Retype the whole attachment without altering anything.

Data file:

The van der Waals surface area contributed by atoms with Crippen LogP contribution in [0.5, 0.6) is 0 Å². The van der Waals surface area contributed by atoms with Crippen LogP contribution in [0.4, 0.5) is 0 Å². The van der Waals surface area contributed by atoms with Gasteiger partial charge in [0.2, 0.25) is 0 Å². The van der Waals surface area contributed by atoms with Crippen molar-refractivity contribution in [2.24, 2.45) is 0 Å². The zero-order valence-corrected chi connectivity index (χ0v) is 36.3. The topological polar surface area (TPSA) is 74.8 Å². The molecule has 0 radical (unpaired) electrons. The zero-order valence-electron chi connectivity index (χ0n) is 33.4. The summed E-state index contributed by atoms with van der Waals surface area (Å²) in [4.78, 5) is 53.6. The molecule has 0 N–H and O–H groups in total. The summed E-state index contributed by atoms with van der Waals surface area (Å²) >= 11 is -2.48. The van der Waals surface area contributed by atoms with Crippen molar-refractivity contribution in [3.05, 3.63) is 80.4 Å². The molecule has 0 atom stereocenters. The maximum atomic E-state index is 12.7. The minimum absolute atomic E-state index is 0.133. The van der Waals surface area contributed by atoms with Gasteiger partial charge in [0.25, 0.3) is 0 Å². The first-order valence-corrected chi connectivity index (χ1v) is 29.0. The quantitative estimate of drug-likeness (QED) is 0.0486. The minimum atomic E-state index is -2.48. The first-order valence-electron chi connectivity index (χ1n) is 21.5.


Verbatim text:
The van der Waals surface area contributed by atoms with Crippen LogP contribution in [0.5, 0.6) is 0 Å². The van der Waals surface area contributed by atoms with Crippen LogP contribution in [0.4, 0.5) is 0 Å². The van der Waals surface area contributed by atoms with Gasteiger partial charge in [0.2, 0.25) is 0 Å². The van der Waals surface area contributed by atoms with Crippen molar-refractivity contribution in [2.24, 2.45) is 0 Å². The zero-order valence-corrected chi connectivity index (χ0v) is 36.3. The topological polar surface area (TPSA) is 74.8 Å². The molecule has 0 radical (unpaired) electrons. The zero-order valence-electron chi connectivity index (χ0n) is 33.4. The summed E-state index contributed by atoms with van der Waals surface area (Å²) in [4.78, 5) is 53.6. The molecule has 0 N–H and O–H groups in total. The summed E-state index contributed by atoms with van der Waals surface area (Å²) >= 11 is -2.48. The van der Waals surface area contributed by atoms with Crippen molar-refractivity contribution in [3.05, 3.63) is 80.4 Å². The molecule has 0 atom stereocenters. The maximum atomic E-state index is 12.7. The minimum absolute atomic E-state index is 0.133. The van der Waals surface area contributed by atoms with Gasteiger partial charge in [0.25, 0.3) is 0 Å². The first-order valence-corrected chi connectivity index (χ1v) is 29.0. The quantitative estimate of drug-likeness (QED) is 0.0486. The minimum atomic E-state index is -2.48. The first-order valence-electron chi connectivity index (χ1n) is 21.5.